Concepts and Models of Family Involvement

May 1, 2002

Introduction
Family involvement plays a key role in student achievement. The 2001 Longitudinal Evaluation of School Change and Performance in Title I Schools reported that active teacher outreach to parents is as important as improved instructional practices to achieve the goals of standards-based education initiatives. This finding supports a long history of research linking parent involvement to student academic performance. It also confirms the need for more widespread teacher preparation in family involvement.

Nearly four decades of work by committed educators and advocates have led to multiple concepts and models to engage families in children's education. Family involvement must be understood as multi-faceted. This document identifies four conceptual dimensions of family involvement and illustrates their implementation through case studies or status reports. The case studies, in particular, describe what it means to build the capacity of schools and community-based organizations to engage families as supporters and advocates of student achievement and positive youth development.

Although the four concepts presented here differ in the emphases on parents' acting individually or taking collective action, the orientation toward conflict or cooperation, and the locus of leadership in the school or community, the various conceptual dimensions of family involvement are not mutually exclusive. Rather, they are to be viewed as dynamic templates for families and schools to carry out the forms of involvement that are appropriate to a given situation.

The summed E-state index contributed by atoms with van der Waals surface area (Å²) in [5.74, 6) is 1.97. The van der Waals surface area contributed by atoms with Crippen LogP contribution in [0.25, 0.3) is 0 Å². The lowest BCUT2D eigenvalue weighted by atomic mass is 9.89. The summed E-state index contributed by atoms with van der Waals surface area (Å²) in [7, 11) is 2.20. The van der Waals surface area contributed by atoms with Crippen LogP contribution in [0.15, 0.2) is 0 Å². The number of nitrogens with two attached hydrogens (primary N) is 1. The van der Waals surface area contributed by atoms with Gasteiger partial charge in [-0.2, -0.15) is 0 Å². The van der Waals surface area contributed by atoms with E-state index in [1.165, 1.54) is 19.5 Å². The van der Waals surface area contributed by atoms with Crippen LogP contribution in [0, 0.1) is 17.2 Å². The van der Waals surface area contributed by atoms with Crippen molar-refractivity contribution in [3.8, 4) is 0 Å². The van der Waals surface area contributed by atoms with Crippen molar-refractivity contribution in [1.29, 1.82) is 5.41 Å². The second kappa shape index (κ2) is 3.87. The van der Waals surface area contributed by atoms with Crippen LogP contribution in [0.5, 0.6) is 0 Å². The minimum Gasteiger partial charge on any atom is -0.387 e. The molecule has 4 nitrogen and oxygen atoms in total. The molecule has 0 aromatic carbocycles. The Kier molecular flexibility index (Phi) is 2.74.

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Parenting Practices
First, family involvement is often interpreted in terms of parenting practices, namely, the beliefs, attitudes, and actions of parents to support their children's learning at home and in school. Guided by the premise that a parent is a child's first teacher, programs equip parents with the knowledge and skills to support their children's learning and development. These programs offer parenting sessions on variety of topics such as communicating with children, helping them develop literacy skills, supervising their homework and after-school activities, and gearing them for college preparation.

Featured in our case study is the program, Families and Schools Together. This program is rooted in a set of core values and research-based theories of behavioral change for individuals and families. The values consist of building on family strengths and the role of schools and social service organizations in supporting families. The research base for the program draws extensively from risk and prevention, family support, and human development.

Case Study: Families and Schools Together
By Lawrence Hernandez
Updated Decemeber 2004 ? Appendix C added
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School-Family Partnership